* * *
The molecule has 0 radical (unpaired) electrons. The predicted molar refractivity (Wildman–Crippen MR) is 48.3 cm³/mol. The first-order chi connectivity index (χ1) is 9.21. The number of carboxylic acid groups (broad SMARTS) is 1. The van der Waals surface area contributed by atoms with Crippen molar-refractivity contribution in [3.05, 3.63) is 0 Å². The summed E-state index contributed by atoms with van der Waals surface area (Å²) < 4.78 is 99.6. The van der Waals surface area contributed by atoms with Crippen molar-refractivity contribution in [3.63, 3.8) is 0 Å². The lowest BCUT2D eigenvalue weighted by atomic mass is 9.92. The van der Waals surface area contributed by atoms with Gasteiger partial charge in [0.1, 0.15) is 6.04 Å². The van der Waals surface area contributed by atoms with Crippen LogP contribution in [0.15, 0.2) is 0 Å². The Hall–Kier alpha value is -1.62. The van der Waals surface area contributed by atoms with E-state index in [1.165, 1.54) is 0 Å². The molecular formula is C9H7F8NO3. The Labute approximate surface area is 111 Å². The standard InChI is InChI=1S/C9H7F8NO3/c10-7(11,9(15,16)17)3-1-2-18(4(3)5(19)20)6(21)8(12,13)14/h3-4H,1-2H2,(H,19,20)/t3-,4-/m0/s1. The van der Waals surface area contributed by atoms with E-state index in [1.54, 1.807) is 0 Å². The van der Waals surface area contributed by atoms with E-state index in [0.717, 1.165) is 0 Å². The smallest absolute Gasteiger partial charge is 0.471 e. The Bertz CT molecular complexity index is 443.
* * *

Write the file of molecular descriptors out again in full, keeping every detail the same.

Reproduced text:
The molecule has 0 radical (unpaired) electrons. The predicted molar refractivity (Wildman–Crippen MR) is 48.3 cm³/mol. The first-order chi connectivity index (χ1) is 9.21. The number of carboxylic acid groups (broad SMARTS) is 1. The van der Waals surface area contributed by atoms with Crippen molar-refractivity contribution in [3.05, 3.63) is 0 Å². The summed E-state index contributed by atoms with van der Waals surface area (Å²) < 4.78 is 99.6. The van der Waals surface area contributed by atoms with Crippen molar-refractivity contribution in [3.63, 3.8) is 0 Å². The lowest BCUT2D eigenvalue weighted by atomic mass is 9.92. The van der Waals surface area contributed by atoms with Gasteiger partial charge in [0.1, 0.15) is 6.04 Å². The van der Waals surface area contributed by atoms with Crippen LogP contribution in [0.15, 0.2) is 0 Å². The Hall–Kier alpha value is -1.62. The van der Waals surface area contributed by atoms with E-state index in [1.165, 1.54) is 0 Å². The molecular formula is C9H7F8NO3. The Labute approximate surface area is 111 Å². The standard InChI is InChI=1S/C9H7F8NO3/c10-7(11,9(15,16)17)3-1-2-18(4(3)5(19)20)6(21)8(12,13)14/h3-4H,1-2H2,(H,19,20)/t3-,4-/m0/s1. The van der Waals surface area contributed by atoms with E-state index in [1.54, 1.807) is 0 Å². The van der Waals surface area contributed by atoms with E-state index in [0.717, 1.165) is 0 Å². The smallest absolute Gasteiger partial charge is 0.471 e. The Bertz CT molecular complexity index is 443.